DUI Refusal Cases- A Sacramento DUI Attorney Explains

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The DUI Refusal Case

California Vehicle Code Section 23612 Reads:

“(a) (1) (A) A person who drives a motor vehicle is deemed to
have given his or her consent to chemical testing of his or her
blood or breath for the purpose of determining the alcoholic content
of his or her blood, if lawfully arrested for an offense allegedly
committed in violation of Section 23140, 23152, or 23153.”

This is what is referred to as “implied consent.” That is, the California Legislature has declared that by driving on the roads of California you have impliedly consented to give a blood or breath sample upon request by a law enforcement officer following a lawful DUI arrest.

Refusing a Chemical Test When Arrested for DUI in Sacramento Results in Harsher Punishment

California Vehicle Code Section 23577 Reads:

“23577. (a) If any person is convicted of a violation of Section 23152 or 23153, and at the time of the arrest leading to that conviction that person willfully refused a peace officer’s request to submit to, or willfully failed to complete, the chemical test or tests pursuant to Section 23612, the court shall impose the following penalties:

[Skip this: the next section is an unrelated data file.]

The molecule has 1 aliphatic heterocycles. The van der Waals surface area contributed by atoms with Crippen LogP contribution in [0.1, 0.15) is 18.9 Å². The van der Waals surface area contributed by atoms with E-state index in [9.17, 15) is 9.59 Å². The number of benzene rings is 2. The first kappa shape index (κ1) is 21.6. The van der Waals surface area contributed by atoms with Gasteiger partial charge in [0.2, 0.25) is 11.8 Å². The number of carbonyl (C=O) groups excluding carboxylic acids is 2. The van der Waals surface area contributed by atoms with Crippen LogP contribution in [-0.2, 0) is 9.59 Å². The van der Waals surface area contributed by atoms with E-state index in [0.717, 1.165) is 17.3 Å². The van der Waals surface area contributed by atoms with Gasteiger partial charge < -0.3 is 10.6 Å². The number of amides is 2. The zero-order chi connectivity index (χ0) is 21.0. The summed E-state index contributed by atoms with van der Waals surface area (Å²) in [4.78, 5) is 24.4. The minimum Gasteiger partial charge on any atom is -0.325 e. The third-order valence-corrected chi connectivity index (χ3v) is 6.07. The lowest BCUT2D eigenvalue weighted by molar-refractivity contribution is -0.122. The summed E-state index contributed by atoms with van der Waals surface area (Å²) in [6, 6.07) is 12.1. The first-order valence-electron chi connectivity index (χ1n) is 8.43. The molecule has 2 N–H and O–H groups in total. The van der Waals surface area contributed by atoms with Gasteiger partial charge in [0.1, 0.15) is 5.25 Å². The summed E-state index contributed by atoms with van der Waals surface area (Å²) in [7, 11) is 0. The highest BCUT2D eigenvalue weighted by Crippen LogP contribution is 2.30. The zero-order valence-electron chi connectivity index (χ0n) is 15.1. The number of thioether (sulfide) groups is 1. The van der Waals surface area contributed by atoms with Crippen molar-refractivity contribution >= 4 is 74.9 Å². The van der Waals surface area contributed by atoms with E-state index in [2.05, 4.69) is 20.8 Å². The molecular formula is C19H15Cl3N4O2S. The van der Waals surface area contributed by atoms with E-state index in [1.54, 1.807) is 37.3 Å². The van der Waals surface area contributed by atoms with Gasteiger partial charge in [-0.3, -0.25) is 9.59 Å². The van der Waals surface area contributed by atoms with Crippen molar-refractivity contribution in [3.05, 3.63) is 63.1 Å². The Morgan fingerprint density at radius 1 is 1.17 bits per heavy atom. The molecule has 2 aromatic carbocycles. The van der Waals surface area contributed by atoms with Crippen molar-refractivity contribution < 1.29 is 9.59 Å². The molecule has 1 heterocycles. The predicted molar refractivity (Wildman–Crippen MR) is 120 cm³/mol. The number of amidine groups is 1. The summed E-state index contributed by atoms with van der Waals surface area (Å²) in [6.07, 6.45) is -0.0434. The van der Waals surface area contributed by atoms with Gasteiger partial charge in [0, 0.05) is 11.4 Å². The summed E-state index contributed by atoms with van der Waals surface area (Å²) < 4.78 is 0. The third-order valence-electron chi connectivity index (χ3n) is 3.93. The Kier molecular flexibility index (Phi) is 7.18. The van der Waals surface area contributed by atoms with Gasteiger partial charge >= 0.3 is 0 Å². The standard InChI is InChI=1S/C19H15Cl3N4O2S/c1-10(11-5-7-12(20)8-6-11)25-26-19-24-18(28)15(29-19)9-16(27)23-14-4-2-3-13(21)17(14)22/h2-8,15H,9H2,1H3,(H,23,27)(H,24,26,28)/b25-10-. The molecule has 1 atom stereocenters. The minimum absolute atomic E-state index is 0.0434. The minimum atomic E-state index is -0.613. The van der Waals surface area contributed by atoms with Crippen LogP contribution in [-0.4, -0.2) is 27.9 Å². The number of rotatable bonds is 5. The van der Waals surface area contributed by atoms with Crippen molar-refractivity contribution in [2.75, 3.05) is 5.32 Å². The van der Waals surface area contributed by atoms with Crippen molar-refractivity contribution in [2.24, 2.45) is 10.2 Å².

If the person is convicted of a first violation of Section 23152, notwithstanding any other provision of subdivision (a) of Section 23538, the terms and conditions of probation shall include the conditions in paragraph (1) of subdivision (a) of Section 23538.

If the person is convicted of a first violation of Section 23153, the punishment shall be enhanced by an imprisonment of 48 continuous hours in the county jail, whether or not probation is granted and no part of which may be stayed, unless the person is sentenced to, and incarcerated in, the state prison and the execution of that sentence is not stayed.

If the person is convicted of a second violation of Section 23152, punishable under Section 23540, or a second violation of Section 23153, punishable under Section 23560, the punishment shall be enhanced by an imprisonment of 96 hours in the county jail, whether or not probation is granted and no part of which may be stayed, unless the person is sentenced to, and incarcerated in, the state prison and execution of that sentence is not stayed.

If the person is convicted of a third violation of Section 23152, punishable under Section 23546, the punishment shall be enhanced by an imprisonment of 10 days in the county jail, whether or not probation is granted and no part of which may be stayed.